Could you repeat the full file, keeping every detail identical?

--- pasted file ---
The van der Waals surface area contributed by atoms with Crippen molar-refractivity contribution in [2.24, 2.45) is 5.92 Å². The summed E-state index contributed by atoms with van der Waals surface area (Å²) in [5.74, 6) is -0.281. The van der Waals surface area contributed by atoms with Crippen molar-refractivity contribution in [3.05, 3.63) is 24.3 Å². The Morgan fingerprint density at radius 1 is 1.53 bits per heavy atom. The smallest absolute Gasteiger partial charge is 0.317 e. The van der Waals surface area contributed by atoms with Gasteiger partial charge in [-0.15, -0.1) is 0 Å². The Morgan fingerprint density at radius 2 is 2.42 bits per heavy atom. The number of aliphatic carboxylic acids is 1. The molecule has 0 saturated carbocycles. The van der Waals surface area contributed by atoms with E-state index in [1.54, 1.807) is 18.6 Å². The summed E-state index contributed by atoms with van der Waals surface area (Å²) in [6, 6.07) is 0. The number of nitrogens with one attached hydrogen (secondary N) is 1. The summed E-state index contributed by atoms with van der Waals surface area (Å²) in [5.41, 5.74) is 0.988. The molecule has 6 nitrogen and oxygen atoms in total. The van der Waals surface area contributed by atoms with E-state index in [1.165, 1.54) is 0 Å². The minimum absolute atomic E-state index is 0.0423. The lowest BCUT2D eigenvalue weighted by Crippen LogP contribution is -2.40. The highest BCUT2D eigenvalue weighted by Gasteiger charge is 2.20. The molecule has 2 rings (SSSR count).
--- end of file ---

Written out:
The van der Waals surface area contributed by atoms with Crippen molar-refractivity contribution in [2.24, 2.45) is 5.92 Å². The summed E-state index contributed by atoms with van der Waals surface area (Å²) in [5.74, 6) is -0.281. The van der Waals surface area contributed by atoms with Crippen molar-refractivity contribution in [3.05, 3.63) is 24.3 Å². The Morgan fingerprint density at radius 1 is 1.53 bits per heavy atom. The smallest absolute Gasteiger partial charge is 0.317 e. The van der Waals surface area contributed by atoms with Gasteiger partial charge in [-0.15, -0.1) is 0 Å². The Morgan fingerprint density at radius 2 is 2.42 bits per heavy atom. The number of aliphatic carboxylic acids is 1. The molecule has 0 saturated carbocycles. The van der Waals surface area contributed by atoms with E-state index in [1.54, 1.807) is 18.6 Å². The summed E-state index contributed by atoms with van der Waals surface area (Å²) in [6, 6.07) is 0. The number of nitrogens with one attached hydrogen (secondary N) is 1. The summed E-state index contributed by atoms with van der Waals surface area (Å²) in [5.41, 5.74) is 0.988. The molecule has 6 nitrogen and oxygen atoms in total. The van der Waals surface area contributed by atoms with E-state index in [1.165, 1.54) is 0 Å². The minimum absolute atomic E-state index is 0.0423. The lowest BCUT2D eigenvalue weighted by Crippen LogP contribution is -2.40. The highest BCUT2D eigenvalue weighted by Gasteiger charge is 2.20. The molecule has 2 rings (SSSR count).